Circumscribing Here: The Ginkgo Light by Arthur Sze

The Ginko Light

The Ginkgo Light
BY Arthur Sze
(Copper Canyon Press, 2009)

Fifty years before the publication of Arthur Sze’s The Ginkgo Light, a Hollywood movie, If It’s Tuesday, It Must Be Belgium, satirized a group of tourists rushing through Europe with neither depth nor perception. Sze, a second-generation Chinese-American poet and translator with ten books to his credit, the recipient of numerous major literary prizes, Professor Emeritus at the Institute of American Indian Arts in New Mexico, is thoughtful, erudite, the antithesis of shallow; reading his poetry, I sometimes felt like one of those frazzled tourists. I wanted a guidebook or at least a toehold purchase of his company.

The Ginkgo Light is an ambitious work. The first word, “corpses” (p. 5), taken from the long opening poem, “Chrysalis” with its come-hither hint of transformation, finds its complement in “living,” the book’s last word, from “After Completion” (p. 9), a reference to the second last hexagram of the I Ching. In between, “each hour teems,” from the eponymous poem, “The Ginkgo Light” (p. 20). As in the I Ching, whose final hexagram is “Before Completion,” the poems suggest a circle, accessible at any given point. It is not the circle, though, but the teeming inside the circle that matters, as well as the poet’s ability to observe, ponder, imagine.

With dizzying agility, Sze quick-cuts personal references with the philosophical, nature with historical events, narrative with lyrical, list poems with elegy, and every now and then there is a gnomic statement…

With dizzying agility, Sze quick-cuts personal references with the philosophical, nature with historical events, narrative with lyrical, list poems with elegy, and every now and then there is a gnomic statement that may or may not be undercut elsewhere. Mere polarities are not enough: Eastern with Western philosophy prove an insufficient dichotomy. He draws widely from Native American cultures; for instance, the incantatory list of tribal names comprising the exact center section of his long poem, “The Spectral Line,” seems to be the center of the book.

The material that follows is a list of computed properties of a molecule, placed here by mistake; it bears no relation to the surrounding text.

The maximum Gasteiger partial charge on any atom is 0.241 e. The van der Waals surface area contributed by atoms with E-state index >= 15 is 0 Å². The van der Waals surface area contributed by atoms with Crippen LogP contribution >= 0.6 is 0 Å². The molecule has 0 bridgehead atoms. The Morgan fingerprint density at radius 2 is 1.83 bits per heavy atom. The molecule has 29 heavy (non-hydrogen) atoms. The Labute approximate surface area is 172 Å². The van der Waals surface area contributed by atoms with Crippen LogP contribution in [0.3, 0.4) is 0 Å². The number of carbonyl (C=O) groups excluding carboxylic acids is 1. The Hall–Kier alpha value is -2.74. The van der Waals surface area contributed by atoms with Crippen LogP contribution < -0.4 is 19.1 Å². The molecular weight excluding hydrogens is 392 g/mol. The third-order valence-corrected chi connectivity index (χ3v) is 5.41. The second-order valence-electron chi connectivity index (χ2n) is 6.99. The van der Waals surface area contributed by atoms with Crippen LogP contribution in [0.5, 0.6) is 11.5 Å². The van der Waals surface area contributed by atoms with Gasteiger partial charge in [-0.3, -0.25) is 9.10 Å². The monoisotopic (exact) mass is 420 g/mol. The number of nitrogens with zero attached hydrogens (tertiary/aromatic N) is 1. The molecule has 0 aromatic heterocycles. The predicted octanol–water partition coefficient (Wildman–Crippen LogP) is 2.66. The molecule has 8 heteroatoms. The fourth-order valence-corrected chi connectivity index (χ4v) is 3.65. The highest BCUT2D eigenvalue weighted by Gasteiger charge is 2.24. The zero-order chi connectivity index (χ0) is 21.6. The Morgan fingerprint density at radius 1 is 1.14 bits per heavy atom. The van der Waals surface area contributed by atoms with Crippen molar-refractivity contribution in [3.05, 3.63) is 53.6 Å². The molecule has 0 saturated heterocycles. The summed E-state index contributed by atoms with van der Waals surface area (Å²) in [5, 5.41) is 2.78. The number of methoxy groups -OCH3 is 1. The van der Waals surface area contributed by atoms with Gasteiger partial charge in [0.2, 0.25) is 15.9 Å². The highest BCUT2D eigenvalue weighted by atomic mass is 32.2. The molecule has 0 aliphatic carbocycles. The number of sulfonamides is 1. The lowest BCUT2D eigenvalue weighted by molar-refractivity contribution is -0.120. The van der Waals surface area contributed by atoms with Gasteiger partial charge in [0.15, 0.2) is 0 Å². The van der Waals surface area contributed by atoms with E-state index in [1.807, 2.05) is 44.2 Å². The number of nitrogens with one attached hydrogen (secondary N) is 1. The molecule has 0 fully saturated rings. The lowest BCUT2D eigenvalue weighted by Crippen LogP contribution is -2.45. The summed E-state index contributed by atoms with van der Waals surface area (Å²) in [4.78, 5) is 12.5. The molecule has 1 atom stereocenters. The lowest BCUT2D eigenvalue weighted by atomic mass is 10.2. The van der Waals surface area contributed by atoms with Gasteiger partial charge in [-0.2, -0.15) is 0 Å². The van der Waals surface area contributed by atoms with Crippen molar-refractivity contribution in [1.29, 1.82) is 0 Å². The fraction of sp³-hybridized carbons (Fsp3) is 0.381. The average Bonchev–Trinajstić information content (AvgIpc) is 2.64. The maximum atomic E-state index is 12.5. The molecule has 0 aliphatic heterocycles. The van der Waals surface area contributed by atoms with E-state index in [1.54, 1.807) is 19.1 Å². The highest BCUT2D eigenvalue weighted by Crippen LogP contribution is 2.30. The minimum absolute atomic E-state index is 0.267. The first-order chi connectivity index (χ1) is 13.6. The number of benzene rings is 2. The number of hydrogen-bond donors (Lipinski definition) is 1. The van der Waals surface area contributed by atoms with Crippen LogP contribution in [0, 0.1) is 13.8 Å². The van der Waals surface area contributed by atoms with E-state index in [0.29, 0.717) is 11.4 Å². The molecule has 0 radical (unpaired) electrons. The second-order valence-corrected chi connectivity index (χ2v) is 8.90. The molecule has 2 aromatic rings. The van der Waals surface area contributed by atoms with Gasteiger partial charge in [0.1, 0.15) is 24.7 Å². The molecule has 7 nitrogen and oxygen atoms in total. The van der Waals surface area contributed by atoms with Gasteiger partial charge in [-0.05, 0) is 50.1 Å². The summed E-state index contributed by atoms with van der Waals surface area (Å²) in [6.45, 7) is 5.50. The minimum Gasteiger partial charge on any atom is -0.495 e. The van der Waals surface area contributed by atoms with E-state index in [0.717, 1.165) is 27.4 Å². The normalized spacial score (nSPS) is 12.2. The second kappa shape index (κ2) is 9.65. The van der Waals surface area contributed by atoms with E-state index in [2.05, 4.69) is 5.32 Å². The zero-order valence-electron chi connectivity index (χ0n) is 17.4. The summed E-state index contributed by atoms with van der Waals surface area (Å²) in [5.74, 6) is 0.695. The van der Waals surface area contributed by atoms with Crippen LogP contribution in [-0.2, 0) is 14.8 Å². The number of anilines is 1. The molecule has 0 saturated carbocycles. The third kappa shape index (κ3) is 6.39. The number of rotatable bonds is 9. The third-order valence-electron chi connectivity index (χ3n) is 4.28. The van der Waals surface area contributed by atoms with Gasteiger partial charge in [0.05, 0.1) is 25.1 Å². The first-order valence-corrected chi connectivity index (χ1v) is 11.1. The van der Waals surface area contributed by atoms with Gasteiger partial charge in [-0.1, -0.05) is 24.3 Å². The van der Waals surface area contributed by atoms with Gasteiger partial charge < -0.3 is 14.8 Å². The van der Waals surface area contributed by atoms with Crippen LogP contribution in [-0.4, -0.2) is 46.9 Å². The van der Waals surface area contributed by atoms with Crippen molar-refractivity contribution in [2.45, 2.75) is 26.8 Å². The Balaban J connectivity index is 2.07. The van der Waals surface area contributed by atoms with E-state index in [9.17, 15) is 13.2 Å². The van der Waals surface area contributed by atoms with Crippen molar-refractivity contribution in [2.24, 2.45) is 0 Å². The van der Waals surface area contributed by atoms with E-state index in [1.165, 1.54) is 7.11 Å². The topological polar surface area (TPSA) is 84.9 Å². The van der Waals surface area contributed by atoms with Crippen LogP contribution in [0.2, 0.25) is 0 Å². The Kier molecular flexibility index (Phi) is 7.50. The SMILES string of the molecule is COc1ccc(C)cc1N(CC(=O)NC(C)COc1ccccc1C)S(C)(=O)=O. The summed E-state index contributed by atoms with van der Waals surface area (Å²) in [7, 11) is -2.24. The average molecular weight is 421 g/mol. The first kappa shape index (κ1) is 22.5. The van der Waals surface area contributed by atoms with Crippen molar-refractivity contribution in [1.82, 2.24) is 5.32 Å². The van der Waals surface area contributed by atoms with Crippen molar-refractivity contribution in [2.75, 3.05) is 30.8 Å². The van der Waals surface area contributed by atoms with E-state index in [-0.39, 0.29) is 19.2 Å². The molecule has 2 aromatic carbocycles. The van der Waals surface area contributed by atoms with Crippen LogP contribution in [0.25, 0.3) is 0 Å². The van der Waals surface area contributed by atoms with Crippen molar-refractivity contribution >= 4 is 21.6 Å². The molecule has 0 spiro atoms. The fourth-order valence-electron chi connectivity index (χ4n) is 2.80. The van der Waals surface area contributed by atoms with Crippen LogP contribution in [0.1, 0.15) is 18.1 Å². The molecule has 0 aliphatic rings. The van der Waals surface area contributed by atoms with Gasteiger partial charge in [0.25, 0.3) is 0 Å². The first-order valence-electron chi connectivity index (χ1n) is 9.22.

Very little is accidental in the poetry, yet the world, especially the personal trajectory of vision and experience, is quintessentially accidental: juxtaposition, then, is the primary rhetorical strategy. “We savor black beans / with cilantro and rice, pinot noir,” while

…someone shovels snow in a driveway,
collapses, and hospitalized, catches staph
infection; out of airplane wreckage, a woman
identifies the ring on the charred corpse
of her spouse; a travel writer whose wife is in
hospice gazes at a lunar eclipse..
A 1300-year-old lotus seed germinates…

— “The Ginkgo Light,” p. 20

In life’s fecund multiplicity, in a poetry where images accumulate on their way to metaphor, what is it to be human? In “Double Helix,” Sze characteristically piles up the images and then observes:

Although the passions that torrent through
our bodies will one day vanish like smoke —

these words spiral the helix of living into smoke —
we embrace, rivet, inflame to mortal beauty,

to yellow-gold bursting through cottonwoods…
(…)
we observe snow on a flagstone path dissolve.

— “Double Helix,” pp. 47-48

Our role as witness is important. Surprisingly, we can witness without being physically present. Referring to a total solar eclipse, he speculates:

You did not have to fly to Zimbabwe in June 2001
to experience it. The day recalls Thirteen Death

and One Deer when an end slips into a beginning.
I recall mating butterflies…

— “Chrysalis,” p. 8

Page 1 of 2 1 2 View All

Printed from Cerise Press: http://www.cerisepress.com

Permalink URL: http://www.cerisepress.com/02/05/circumscribing-here-the-ginkgo-light-by-arthur-sze

Page 1 of 2 was printed. Select View All pagination to print all pages.